New Cape VA clinic provides four times the space of old clinic, easier access, more services for local veterans

Thursday, March 25, 2010
Chas Stortz, LPN, shows a primary care/women's clinic room that she uses to see patients at the John J. Pershing Department of Veterans Affairs community based outpatient clinic in Cape Girardeau. (Fred Lynch)

Both administrators and patients are pleased with how a new health clinic for veterans in Cape Girardeau is operating six months after its opening.

Last fall the U.S. Department of Veterans Affairs closed its clinic at the Missouri Veterans Home in Cape Girardeau and opened a larger medical clinic near West Park Mall in Cape Girardeau.

With nearly four times the square footage of its previous location, the new clinic gives doctors and nurses more room to work, said Chuck Hayden, public affairs officer at the John J. Pershing VA Medical Center in Poplar Bluff, which operates the Cape Girardeau VA clinic.

"At the previous facility we didn't have sufficient exam rooms. Doctors were examining patients in their offices," Hayden said. "This is an overall better space for patient flow."

The Cape Girardeau clinic has 3,000 patients enrolled and has seen an average of 1,100 patients a month since it opened in October, Hayden said.

The John J. Pershing Department of Veterans Affairs community based outpatient clinic is open at 3049 William St. in Cape Girardeau.

The new clinic is easier to get in and out of, especially for those with disabilities. Charlotte Surface of Chaffee, Mo., who dropped off a friend for his appointment Thursday, said that at the old building he had to make a difficult walk with his cane up a long ramp or up stairs.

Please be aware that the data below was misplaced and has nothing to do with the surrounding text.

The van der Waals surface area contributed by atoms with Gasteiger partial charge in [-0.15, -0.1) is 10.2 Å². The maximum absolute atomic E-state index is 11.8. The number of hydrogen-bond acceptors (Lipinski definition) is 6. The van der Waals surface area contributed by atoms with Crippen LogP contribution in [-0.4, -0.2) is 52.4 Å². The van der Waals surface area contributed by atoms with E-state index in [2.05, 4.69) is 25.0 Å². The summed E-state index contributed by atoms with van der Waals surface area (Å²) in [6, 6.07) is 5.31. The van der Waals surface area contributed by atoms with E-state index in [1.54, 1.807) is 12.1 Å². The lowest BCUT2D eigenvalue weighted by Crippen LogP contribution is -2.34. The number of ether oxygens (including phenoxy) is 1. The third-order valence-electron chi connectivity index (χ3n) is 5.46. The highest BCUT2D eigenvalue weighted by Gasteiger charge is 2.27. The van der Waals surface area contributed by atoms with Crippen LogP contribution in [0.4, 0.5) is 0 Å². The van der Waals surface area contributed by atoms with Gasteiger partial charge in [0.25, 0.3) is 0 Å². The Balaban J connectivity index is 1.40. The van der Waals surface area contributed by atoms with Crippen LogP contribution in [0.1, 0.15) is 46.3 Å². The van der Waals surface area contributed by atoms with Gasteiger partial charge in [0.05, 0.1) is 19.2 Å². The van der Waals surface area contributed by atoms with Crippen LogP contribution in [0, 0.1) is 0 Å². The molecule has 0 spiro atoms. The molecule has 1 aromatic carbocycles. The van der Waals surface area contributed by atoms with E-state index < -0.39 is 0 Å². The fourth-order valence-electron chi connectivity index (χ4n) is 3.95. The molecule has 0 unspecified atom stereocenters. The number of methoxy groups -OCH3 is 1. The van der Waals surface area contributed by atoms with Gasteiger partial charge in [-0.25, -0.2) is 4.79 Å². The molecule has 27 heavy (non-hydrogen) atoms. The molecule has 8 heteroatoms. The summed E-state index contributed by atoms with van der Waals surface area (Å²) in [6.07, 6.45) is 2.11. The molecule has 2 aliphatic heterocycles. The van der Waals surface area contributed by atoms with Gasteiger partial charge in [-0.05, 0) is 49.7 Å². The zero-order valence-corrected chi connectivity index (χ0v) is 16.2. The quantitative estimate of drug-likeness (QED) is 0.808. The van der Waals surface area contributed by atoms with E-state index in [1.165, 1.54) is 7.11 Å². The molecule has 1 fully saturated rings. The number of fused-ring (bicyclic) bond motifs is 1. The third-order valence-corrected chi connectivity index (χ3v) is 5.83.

The new clinic offers a large, flat parking lot with several handicapped parking spaces and ground-level entry.

In addition to providing basic primary care the new clinic also has mental health services, including a psychiatrist and social workers on staff.

A home health service for local veterans is operated out of the new facility as well.

"They go out to visit those veterans who are homebound. They are not critical enough to be in a nursing home, but they still need special care," Hayden said.

Patients at the new clinic say they're pleased with the care they're receiving.

"They've just gotten so modern now," said Ed Kaiser, 86, of Cape Girardeau who received two Purple Hearts and a Bronze Star in the Battle of the Bulge during World War II. "You can even talk to a dermatologist in St. Louis via a computer now."

The clinic recently received a portable X-ray machine and will soon be offering limited radiology services, Hayden said.

"They've done good. I'm alive, and I wouldn't have been otherwise," said Johnny Haupt, 83, who has had two surgeries in the past 10 months at VA facilities. He sees a primary care doctor at the Cape Girardeau clinic and specialists at the VA hospital in St. Louis. Haupt served stateside during World War II.

The VA's goal is to provide health care to veterans within a 30-minute drive of their home, Hayden said. It recently opened a new clinic in Sikeston, Mo., as well.

"There have been a lot of promises made in the past by the federal government to our veterans. The American people feel an obligation to take care of our veterans, especially those injured during active duty," he said.

Medical expenses for veterans disabled during their military service are completely covered by the U.S. government, and other veterans are charged fees based on their income level. The clinic bills private health insurance companies for those veterans who have coverage.

"The American people do want health care for veterans, but the problem is that the government doesn't always give them the health care they need. Some services aren't covered by the government that are covered by private insurance," said Rick Bazzell, 57, a Vietnam veteran of Marble Hill, Mo.


Pertinent address:

3051 William St., Cape Girardeau

Map of pertinent addresses

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